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Jennings v. Schwartz

July 8, 2009


The opinion of the court was delivered by: Arthur L. Alarcón United States Circuit Judge Sitting by Designation


James Jennings is a state prisoner proceeding pro se and in forma pauperis with this civil rights action pursuant to 42 U.S.C. § 1983. (Doc. 5.) On May 8, 2007, Jennings filed a verified amended complaint alleging that Defendants R. L. Andreasen, M.D., James Bick, M.D., J. Kofoed, M.D. and A. J. Sawicki, M.D. (collectively "Defendants") were deliberately indifferent to his serious medical needs in violation of the Eighth Amendment. (Doc. 13.)*fn1 The gravamen of Jennings's amended complaint is that Defendants have, in concert, intentionally delayed and denied surgical procedures to remedy pain in his right ankle that was caused by an osteochondral lesion along the medial dome of the talus.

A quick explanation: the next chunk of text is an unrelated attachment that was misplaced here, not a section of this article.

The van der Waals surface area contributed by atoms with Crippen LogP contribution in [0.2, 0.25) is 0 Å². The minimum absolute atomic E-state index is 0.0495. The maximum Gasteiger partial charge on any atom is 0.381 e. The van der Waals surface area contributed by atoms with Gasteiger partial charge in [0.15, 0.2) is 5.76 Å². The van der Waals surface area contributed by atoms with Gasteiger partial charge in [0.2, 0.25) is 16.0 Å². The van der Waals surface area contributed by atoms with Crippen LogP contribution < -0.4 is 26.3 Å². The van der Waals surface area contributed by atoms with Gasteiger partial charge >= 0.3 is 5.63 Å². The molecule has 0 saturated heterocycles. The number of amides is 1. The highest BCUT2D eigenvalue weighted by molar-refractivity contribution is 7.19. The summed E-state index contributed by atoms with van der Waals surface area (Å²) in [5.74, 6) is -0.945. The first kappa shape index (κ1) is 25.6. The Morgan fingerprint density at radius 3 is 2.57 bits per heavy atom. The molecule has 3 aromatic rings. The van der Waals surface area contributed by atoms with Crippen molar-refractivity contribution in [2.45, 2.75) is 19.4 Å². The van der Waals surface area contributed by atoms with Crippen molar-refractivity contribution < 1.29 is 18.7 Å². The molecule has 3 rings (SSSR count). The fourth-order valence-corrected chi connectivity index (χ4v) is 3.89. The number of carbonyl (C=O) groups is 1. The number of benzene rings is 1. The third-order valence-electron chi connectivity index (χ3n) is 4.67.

On August 15, 2008, Jennings underwent right ankle arthroscopy with debridement and currettage, debridement and microfracture of talar dome defect, posteromedial talar dome at the St. Mary's Medical Center. (Doc. 39, Ex. G at 111.) Jennings's claim that he was denied surgery is now moot since the surgery requested has been performed and Jennings has not provided any evidence that he has not received post-operative care. The issue before this Court, therefore, is whether the Defendants' conduct, or lack thereof, which delayed the scheduling of surgery for Plaintiff's right ankle, constituted deliberate indifference and violated the Eighth Amendment.